What is the difference between a CAFI and an AFI circuit breaker?

How is a Combination Arc-Fault Circuit Breaker (CAFI or CAFIC) different than an Arc-Fault Circuit Breaker (AFI or AFIC)? Some of the breakers have a suffix CAFI, and are called Combination Arc-Fault Breakers. But there are also breakers that have a suffix AFI, and are called Arc-Fault Breakers. What is the difference?

 

Resolution:

First, be aware that whether it is an AFI or CAFI breaker, both types also include the thermal/magnetic protection for overloads and short circuits that a standard circuit breaker has. As to the difference in AFI and CAFI, here are the details:

AFI or AFIC Suffix
Circuit breakers with suffix AFI or AFIC primarily detect parallel arcing (branch/feeder).

The push-to-test button is green or blue.

These will trip under these conditions:

(1) The breaker detects a downstream overload or short circuit (per trip curve)
(2) The breaker detects a downstream arc to ground in the range of 30-50ma or greater, regardless of the load.

(3) The breaker detects a downstream arc that meets certain preset conditions, plus at the same time the breaker is carrying 50A or more of load current, even if very briefly. This 50A maximum value used in breakers is lower than UL1699 value of 75A for arc-fault circuit breakers.

          CONCLUSION: AFI Arc-Fault Circuit Breakers are designed to provide protection against overloads, short circuits, and parallel arcs (H-N), and will trip on arcs to ground in the range of 30-50ma or higher.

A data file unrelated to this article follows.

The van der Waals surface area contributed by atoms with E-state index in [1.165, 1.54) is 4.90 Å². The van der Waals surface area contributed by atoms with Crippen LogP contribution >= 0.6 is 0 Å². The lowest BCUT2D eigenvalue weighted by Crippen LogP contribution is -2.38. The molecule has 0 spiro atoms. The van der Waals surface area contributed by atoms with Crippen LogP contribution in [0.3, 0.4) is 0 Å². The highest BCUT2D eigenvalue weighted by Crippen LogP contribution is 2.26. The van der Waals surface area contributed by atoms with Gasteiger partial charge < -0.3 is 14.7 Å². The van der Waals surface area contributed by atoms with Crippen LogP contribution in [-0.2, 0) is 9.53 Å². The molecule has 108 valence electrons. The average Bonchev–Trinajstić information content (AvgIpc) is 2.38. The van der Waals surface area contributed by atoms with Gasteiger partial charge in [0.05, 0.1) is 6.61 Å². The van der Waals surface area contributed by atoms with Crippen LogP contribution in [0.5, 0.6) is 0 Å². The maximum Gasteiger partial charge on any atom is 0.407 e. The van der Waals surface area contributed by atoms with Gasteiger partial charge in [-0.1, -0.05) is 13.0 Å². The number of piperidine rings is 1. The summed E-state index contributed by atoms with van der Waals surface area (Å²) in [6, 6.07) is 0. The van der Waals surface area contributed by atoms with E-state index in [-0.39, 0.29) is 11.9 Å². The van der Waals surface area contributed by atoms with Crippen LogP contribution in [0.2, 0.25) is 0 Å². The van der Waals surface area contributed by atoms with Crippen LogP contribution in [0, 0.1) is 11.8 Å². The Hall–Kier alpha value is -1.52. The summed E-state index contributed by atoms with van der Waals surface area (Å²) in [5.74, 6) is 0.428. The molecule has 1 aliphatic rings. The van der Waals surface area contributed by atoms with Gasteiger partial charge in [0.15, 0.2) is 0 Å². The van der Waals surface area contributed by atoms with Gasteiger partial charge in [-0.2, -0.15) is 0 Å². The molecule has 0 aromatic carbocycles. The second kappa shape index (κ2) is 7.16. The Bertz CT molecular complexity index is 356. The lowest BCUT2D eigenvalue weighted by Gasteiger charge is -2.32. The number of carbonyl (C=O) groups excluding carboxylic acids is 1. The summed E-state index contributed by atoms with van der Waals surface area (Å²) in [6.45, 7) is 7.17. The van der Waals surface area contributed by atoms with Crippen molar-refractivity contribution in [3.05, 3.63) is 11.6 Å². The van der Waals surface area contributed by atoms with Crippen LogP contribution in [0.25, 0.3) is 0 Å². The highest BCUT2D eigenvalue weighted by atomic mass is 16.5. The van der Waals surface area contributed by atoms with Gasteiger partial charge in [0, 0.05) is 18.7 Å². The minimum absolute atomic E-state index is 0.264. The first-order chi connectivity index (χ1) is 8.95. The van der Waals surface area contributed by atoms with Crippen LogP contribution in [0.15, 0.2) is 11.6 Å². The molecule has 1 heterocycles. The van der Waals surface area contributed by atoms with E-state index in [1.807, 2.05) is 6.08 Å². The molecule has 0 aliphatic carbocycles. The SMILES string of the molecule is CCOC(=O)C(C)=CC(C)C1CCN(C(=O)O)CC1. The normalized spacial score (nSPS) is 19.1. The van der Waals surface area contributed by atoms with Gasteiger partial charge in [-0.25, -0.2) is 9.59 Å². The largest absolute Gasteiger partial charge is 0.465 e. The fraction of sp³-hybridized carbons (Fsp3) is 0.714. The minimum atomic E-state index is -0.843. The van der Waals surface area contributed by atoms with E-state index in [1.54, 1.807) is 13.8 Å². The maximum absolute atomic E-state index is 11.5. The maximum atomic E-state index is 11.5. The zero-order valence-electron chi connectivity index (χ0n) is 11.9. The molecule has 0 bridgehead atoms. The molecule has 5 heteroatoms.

CAFI or CAFI Suffix
         Circuit breakers with suffix CAFI or CAFIC detect parallel arcing plus series arcing (branch/feeder/outlet).

The push-to-test button is white.

These will trip under these conditions:

(1) The breaker detects a downstream overload or short circuit (per trip curve)
(2) The breaker detects a downstream arc to ground in the range of 30-50ma or greater, regardless of the load.

(3) The breaker detects a downstream arc that meets certain preset conditions, plus at the same time the breaker is carrying 5A or more of load current, even if very briefly. The 5A value is per UL1699 for combination-type arc-fault circuit breakers.

       CONCLUSION: CAFI Combination Arc-Fault Circuit Breakers are designed to provide protection against overloads, short circuits, parallel arcs (H-N), and series arcs (H-H same phase), and will trip on arcs to ground in the range of 30-50 ma or higher.


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What's the difference between AC and DC?

Alternating current (AC) and direct current (DC) are notable for inspiring the name of an iconic metal band, but they also happen to sit right at the center of the modern world as we know it. AC and DC are different types of voltage or current used for the conduction and transmission of electrical energy. Quick—think of five things you do or touch in a day that do not involve electricity in any way, not including your own body's internal uses of electricity… Nice try, but no way, you can’t do it. (Or send us a list if you think you can; we’ll check it.)